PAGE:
teen hacker (Monkey Business Images/Shutterstock.com)

Agencies need younger, more experienced hackers

With a 17-year-old Tampa student charged with last month's Twitter hack, it’s becoming clear that in the digital domain, practical experience quickly outstrips age and even credentials in importance.

Federal agencies could do much to improve their cybersecurity talent pool if they moved away from restrictive General Schedule hiring practices and were more open to bringing on younger candidates, according to Chris Krebs, Director of the Cybersecurity and Infrastructure Security Agency.

"You know at this point, particularly in cyber, I'm not sure it matters if you're 45 or 17, which speaks to the ways that we need to evolve our hiring practices," Krebs said during an Aug. 3 online discussion hosted by the Wilson Center.

"I'm getting, 17, 18-year-olds that apply for a job and [they] have six years of practical -- operational effectively -- experience in security research," Krebs said. "So, they've been online white hat hackers since they could … turn on a computer."

The federal government’s General Schedule hiring system doesn't credit the skills and experience of younger hackers. The current standards are "based on a system from 1929, almost a clerical hiring approach … that really prioritizes experience in a professional setting" such as graduate and post graduate degrees, Krebs said. That approach, where higher levels of credentialing and experience dictate higher performance, is "just not how cyber works," he said.

It's a recurring argument for the agency. In a budget hearing last year, Krebs complained that he couldn't appropriately compensate younger job candidates who had all the skills needed to excel but don't meet traditional educational and credentialing milestones. The result is that CISA and the federal government may be losing out on candidates at the same time it and the private sector are in fierce competition for an increasingly shrinking pool of cyber talent.

The solution, he argued, lies in diversifying STEM education, both in K-12 education and expanding technology trade schools so that two-year degrees replace "the equivalent of … having to go to law school."

The Office of Personnel Management, meanwhile, plans to revamp the hiring process to eliminate "unnecessary obstacles" to federal employment by focusing on skill assessments over credentials like college degrees. Draft changes to General Schedule qualification policies will be issued by Aug. 21.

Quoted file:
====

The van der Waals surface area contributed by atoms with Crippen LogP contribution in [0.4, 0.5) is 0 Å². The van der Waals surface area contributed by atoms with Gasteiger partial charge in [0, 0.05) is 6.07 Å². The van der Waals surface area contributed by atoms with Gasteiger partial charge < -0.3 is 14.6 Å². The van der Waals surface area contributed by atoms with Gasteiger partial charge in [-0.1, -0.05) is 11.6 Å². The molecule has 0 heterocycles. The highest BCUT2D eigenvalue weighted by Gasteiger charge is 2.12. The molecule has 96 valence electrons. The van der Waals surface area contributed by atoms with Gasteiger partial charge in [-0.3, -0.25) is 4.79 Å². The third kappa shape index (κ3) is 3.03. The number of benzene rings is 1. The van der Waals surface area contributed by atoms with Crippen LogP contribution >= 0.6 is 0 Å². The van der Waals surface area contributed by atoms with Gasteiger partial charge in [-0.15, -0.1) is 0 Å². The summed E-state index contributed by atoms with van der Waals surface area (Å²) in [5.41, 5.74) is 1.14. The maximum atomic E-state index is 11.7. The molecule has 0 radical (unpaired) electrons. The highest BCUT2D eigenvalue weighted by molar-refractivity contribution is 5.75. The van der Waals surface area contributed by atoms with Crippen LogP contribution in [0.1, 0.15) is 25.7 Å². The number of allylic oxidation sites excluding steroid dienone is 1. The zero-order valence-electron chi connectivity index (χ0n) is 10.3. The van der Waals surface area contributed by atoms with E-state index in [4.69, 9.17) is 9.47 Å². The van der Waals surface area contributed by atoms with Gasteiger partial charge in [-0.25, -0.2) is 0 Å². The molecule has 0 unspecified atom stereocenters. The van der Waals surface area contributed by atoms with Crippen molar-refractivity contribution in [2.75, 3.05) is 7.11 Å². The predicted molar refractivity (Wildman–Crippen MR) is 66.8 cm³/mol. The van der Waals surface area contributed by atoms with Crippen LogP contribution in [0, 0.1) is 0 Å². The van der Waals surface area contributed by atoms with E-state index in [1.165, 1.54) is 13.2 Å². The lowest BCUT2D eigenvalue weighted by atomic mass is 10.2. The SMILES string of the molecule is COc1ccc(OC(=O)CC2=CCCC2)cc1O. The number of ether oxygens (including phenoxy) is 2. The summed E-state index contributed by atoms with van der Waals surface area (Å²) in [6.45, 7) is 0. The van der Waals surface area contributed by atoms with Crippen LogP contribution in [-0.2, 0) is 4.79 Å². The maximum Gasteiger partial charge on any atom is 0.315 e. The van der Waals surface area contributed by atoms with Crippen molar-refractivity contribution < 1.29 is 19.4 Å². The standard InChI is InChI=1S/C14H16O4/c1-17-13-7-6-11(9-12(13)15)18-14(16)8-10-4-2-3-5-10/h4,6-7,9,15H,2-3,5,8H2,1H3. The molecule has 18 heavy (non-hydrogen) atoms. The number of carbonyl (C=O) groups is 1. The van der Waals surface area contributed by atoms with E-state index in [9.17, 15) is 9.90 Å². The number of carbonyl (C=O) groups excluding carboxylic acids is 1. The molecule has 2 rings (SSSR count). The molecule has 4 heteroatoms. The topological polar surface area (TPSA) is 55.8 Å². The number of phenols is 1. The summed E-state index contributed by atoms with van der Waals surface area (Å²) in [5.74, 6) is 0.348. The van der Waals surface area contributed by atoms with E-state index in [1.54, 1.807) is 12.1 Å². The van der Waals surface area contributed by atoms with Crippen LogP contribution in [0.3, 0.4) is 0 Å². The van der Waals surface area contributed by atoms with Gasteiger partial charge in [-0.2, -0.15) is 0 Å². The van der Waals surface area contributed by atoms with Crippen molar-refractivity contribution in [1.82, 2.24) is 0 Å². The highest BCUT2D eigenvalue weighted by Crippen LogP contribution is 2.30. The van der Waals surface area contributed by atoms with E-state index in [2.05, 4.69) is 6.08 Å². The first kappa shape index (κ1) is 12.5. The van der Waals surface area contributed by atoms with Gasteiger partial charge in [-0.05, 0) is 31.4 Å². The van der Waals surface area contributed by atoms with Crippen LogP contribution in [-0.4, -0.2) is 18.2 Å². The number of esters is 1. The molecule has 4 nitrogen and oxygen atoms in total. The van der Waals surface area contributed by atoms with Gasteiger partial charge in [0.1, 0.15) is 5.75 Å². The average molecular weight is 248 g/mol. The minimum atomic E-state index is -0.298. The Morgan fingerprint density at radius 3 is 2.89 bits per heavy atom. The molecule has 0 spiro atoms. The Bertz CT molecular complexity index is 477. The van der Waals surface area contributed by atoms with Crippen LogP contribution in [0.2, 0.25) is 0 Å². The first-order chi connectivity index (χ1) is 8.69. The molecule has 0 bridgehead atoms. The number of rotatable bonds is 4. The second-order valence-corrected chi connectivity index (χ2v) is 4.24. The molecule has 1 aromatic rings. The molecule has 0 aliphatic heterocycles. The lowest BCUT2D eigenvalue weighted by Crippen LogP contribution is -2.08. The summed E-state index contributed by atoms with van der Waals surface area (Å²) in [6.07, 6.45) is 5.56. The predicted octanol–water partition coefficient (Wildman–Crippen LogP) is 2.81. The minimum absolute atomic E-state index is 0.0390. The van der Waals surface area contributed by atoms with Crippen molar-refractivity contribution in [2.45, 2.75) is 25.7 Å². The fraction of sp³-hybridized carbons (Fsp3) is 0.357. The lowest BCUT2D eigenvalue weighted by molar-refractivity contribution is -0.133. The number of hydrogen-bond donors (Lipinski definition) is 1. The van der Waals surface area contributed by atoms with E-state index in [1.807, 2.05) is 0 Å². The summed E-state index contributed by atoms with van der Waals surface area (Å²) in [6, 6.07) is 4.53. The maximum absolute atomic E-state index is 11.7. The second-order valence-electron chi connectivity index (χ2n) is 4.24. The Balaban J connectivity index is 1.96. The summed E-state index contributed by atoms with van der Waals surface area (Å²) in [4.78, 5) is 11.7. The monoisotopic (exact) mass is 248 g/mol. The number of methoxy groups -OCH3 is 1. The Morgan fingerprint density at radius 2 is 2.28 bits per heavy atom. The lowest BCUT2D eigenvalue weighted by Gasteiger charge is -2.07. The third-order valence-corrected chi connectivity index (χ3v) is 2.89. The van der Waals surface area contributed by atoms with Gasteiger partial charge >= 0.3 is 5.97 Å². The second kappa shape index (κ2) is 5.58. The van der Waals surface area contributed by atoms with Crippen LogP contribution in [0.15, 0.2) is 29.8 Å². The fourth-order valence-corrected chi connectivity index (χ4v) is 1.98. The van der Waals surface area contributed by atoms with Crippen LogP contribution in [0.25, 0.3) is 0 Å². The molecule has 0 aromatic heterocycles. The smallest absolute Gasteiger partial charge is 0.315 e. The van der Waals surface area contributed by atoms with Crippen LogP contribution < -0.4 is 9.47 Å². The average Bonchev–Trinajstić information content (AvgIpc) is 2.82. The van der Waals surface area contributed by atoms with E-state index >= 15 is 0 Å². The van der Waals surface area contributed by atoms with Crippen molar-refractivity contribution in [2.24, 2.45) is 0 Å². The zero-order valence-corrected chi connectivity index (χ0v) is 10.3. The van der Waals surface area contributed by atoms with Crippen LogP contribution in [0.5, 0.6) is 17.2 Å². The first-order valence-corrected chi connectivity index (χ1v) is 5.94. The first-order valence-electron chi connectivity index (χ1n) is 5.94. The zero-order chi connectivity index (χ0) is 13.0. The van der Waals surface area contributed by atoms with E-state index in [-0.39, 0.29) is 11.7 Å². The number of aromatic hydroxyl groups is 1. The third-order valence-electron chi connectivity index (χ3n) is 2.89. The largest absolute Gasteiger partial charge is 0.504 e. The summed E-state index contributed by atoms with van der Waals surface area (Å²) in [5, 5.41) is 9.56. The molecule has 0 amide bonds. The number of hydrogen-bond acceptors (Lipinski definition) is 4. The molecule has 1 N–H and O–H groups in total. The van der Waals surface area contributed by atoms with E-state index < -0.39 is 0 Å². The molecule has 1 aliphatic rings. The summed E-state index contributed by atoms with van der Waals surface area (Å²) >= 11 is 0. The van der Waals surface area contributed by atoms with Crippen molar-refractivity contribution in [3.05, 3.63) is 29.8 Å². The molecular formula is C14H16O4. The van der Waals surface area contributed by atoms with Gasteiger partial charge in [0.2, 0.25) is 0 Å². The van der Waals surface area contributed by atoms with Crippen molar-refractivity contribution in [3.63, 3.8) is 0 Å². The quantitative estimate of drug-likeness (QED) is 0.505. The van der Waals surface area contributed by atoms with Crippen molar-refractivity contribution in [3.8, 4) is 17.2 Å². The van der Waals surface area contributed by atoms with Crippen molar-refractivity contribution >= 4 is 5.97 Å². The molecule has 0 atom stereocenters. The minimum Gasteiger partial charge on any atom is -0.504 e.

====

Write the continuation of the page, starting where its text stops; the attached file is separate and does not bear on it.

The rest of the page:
Reader comments

Sun, Aug 16, 2020

No maturity, lack of focus and they feel that they should be recognized and awarded for doing what typically other professionals do in a complete 8 hr plus work day. They feel entitled to do what they want on a whim and that experienced older individuals are nothing more than a collection of worthless and senile people collecting a pay check. I guess when growing up they were awarded for dismal failures and continue this behavior.

Tue, Aug 11, 2020

Unfortunately the children of baby boomers in general have no idea about responsibility, respect for other generations and they have no attention span beyond their electronic toys. Other generations went through the hiring and mentoring provided by older individuals who have experience and knowledge of their organizations. The newer generation do not understand the idea of full work day for a full paid day. Incentives were not awarded to earlier generations and the motto was work and learn and obtain experience.

Wed, Aug 5, 2020 MikeM

I don't think the process matters nearly as much as the lack of pay. GS-12 no locality starts at $66,000 You aren't gonna hire many developers at that rate. And for cybersecurity, a GS-15 starts at $109,000 and no way a rookie gets that even tho they will on the outside.

Wed, Aug 5, 2020

True, to a certain extent, but maybe they need something as challenging for real work as their cell phone toys. The leading technical private sector has figured out how to engage them and hold their interest in productive ways. If the federal vetting and hiring does not figure it out most of the talent will go to the private sector and the feds will be beholden to the private sector for needed technology.

Wed, Aug 5, 2020 SAM USA

Being good at hacking is NOT the same thing as being good at Programming computer systems to make them safer from being hacked. Just as being a good Bank Robber does not make anyone good at managing a Bank.

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